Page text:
Business sales agents usually term EBITDA as the adjusted or reconstituted net profits. This figure forms the benchmark for the assessment of the serviceability of the loan and is therefore integral in determining how much can be borrowed.
On the assumption that the loan is affordable, lenders may advance between 60-75% of the freehold value plus an element of the goodwill. This calculation ranges between guidelines of 5 – 7 times the adjusted net profit after drawings (personal drawings is the withdrawing of cash or assets from the business, by the owner), should a leverage evaluation be included in the lender’s overall appraisal. The specialist lenders that we work with can lend more, 11 to 13 times EBITDA, albeit their lending is primarily based on a percentage of the freehold value, rather than a percentage of the ‘going concern’ valuation.
The lenders will always assess the clients personal drawing requirements by looking at bank statements, and a detailed personal income and expenditure statement. If the clients were selling their house and living above the business premises, then their personal expenses could fall significantly and the business could cover some of those personal expenses. For example, they now have no mortgage to pay and the business would cover certain costs such as electric and gas, or car expenses. We term this as a ‘future income and expenditure’ statement.
How do I calculate what I could borrow?
As the amount you are able to borrow varies from business to business, let’s look at an example.
A hotelier running a leasehold operation has been offered the chance to purchase the freehold from the landlords for £500,000.
With a turnover of £400,000, the accounts show a net profit figure before tax of £80,000. The accounts show depreciation of £5,000, Director’s remuneration of £12,000 and an annual rent of £30,000 (which will cease once the hotelier purchases the property).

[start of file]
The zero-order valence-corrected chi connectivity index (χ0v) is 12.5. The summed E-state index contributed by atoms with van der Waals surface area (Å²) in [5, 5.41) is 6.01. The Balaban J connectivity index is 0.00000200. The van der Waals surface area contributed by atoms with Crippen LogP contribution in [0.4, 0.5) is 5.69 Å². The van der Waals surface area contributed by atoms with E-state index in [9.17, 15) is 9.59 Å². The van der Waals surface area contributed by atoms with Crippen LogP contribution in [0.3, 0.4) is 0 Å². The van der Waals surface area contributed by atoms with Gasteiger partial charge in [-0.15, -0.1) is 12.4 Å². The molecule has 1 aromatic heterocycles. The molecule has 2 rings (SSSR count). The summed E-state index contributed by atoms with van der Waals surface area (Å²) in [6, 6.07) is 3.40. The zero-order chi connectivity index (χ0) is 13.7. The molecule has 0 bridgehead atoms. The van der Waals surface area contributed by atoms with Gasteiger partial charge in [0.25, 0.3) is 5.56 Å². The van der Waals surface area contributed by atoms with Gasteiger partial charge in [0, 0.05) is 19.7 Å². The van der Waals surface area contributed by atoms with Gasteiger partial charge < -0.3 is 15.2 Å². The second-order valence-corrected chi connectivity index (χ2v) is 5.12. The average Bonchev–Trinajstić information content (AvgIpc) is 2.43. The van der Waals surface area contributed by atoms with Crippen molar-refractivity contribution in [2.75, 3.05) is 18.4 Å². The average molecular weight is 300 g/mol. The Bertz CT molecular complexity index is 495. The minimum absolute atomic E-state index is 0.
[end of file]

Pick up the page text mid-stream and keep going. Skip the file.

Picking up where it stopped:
The figures are added back to make an adjusted net profit, in this case for example: £80k + £5k + £12k + £30k = £127,000 adjusted net, representing 32% adjusted net profits.
The client’s personal expenditure, per annum, was calculated using a personal expenditure pro-forma, which added up to £30,000. For the lenders purposes this figure is subtracted from the adjusted net profit of £127,000, leaving £97,000 to meet the mortgage repayments.
As already mentioned, the majority of lenders can lend between 60% and 75% of the freehold purchase price or going concern valuation. If the lender is using the freehold purchase price, the amount borrowed can be increased if additional security is offered.
The value the going concern/goodwill of a business is assessed by a commercial valuer. A rule of thumb is that the multipliers can be between 4 and 12 times the adjusted net profits of the business. Being a reputable mortgage broker, Mortgages for Business have a good idea of the multipliers used by the various lenders and using us as a broker, is by far the best way to ensure that you get the best deal for your individual business.
An example mortgage loan
In the example above, £127,000 adjusted net profit with a 6.5 multiple, makes the going concern business worth a staggering £825,000.
The maximum borrowing could be as much as £495,000, in other words almost enough borrowing to cover the purchase of the freehold at £500,000!